If I could describe the first season of The Bear in one word, it would be “potential”. Everyone was full of it. Carmy (Jeremy Allen White) and Sydney (Ayo Edebiri) saw it in the crew and fought for each character to acknowledge that they could do better, and be better. In this newest season, though, it’s time for both of our favorite chefs to look deep inside themselves and see that they’re also insanely flawed and, unlike the others, got away with the illusion that they had reached their potential as professionals.
Season 2 of The Bear starts with a beautiful dream. “Every Second Counts!” was the motto since they had only 3 months to set everything in order and receive the documents allowing them to operate as a business. Thanks to Uncle Jimmy’s loan and the tomato sauce cans, they found the money they needed to turn the page and rebuild “The Beef” into something bigger. They changed the name (the new restaurant is now called The Bear), they demolished some walls, and added new dishes to the menu. The whole crew was sent on a mission to perfect their craft. While Tina, Ebra, and Marcus each went on a journey to master their cooking skills, I wanna focus on three characters here: Sydney, Carmy, and Richie.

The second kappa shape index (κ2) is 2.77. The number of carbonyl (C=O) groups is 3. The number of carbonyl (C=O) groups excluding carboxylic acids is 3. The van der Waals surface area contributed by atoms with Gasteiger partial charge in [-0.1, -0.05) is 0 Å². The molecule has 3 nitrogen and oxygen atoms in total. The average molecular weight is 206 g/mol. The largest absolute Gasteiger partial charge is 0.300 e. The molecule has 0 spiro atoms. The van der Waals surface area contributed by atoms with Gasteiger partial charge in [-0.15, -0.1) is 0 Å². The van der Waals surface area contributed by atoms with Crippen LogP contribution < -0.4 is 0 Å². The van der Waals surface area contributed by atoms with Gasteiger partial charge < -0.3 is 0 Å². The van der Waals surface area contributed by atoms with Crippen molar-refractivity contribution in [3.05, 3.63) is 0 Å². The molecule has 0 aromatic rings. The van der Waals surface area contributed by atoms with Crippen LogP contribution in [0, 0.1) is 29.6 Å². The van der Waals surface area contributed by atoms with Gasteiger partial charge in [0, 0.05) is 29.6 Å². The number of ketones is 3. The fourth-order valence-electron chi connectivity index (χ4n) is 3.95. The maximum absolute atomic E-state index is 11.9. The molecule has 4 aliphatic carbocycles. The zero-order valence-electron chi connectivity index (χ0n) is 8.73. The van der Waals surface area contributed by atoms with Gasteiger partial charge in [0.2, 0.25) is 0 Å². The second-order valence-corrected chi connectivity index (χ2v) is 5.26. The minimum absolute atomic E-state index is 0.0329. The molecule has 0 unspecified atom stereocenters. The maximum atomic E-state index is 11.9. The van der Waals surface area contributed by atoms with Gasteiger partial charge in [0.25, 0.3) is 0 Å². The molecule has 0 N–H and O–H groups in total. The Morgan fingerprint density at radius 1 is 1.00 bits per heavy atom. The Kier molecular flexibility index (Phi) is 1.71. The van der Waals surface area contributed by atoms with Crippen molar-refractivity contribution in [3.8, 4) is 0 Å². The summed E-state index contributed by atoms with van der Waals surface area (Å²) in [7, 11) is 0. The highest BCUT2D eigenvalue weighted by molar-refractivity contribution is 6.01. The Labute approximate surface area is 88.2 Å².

Richie is known by us as the hot-headed, stubborn cousin who refuses to listen to anyone inside the kitchen. This time, he takes a step back. The Richie we watch during season two is a new man, a humble one. Whereas each member of the crew gets an episode to show their growth, Richie’s episode stands out. He gets thrown inside a restaurant known for its great service and hospitality to learn how to be a better professional, even though it also means he is about to become a better person overall.